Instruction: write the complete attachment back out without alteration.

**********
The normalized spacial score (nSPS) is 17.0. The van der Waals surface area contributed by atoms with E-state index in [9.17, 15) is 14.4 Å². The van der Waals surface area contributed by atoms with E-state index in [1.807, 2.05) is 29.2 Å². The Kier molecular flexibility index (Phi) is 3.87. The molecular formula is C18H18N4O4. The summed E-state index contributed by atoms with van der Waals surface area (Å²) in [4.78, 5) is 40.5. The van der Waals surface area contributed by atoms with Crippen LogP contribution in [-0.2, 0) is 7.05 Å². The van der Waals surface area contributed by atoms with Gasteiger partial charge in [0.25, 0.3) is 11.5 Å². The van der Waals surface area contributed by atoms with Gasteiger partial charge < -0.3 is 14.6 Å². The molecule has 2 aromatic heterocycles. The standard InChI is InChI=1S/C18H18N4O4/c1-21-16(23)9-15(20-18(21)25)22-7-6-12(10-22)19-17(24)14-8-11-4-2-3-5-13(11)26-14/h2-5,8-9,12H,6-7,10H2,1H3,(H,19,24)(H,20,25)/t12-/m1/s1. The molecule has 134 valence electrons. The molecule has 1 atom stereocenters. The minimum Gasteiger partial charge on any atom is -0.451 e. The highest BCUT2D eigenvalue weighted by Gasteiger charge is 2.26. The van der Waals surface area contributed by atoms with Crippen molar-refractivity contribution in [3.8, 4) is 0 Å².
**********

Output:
The normalized spacial score (nSPS) is 17.0. The van der Waals surface area contributed by atoms with E-state index in [9.17, 15) is 14.4 Å². The van der Waals surface area contributed by atoms with E-state index in [1.807, 2.05) is 29.2 Å². The Kier molecular flexibility index (Phi) is 3.87. The molecular formula is C18H18N4O4. The summed E-state index contributed by atoms with van der Waals surface area (Å²) in [4.78, 5) is 40.5. The van der Waals surface area contributed by atoms with Crippen LogP contribution in [-0.2, 0) is 7.05 Å². The van der Waals surface area contributed by atoms with Gasteiger partial charge in [0.25, 0.3) is 11.5 Å². The van der Waals surface area contributed by atoms with Gasteiger partial charge < -0.3 is 14.6 Å². The molecule has 2 aromatic heterocycles. The standard InChI is InChI=1S/C18H18N4O4/c1-21-16(23)9-15(20-18(21)25)22-7-6-12(10-22)19-17(24)14-8-11-4-2-3-5-13(11)26-14/h2-5,8-9,12H,6-7,10H2,1H3,(H,19,24)(H,20,25)/t12-/m1/s1. The molecule has 134 valence electrons. The molecule has 1 atom stereocenters. The minimum Gasteiger partial charge on any atom is -0.451 e. The highest BCUT2D eigenvalue weighted by Gasteiger charge is 2.26. The van der Waals surface area contributed by atoms with Crippen molar-refractivity contribution in [3.8, 4) is 0 Å².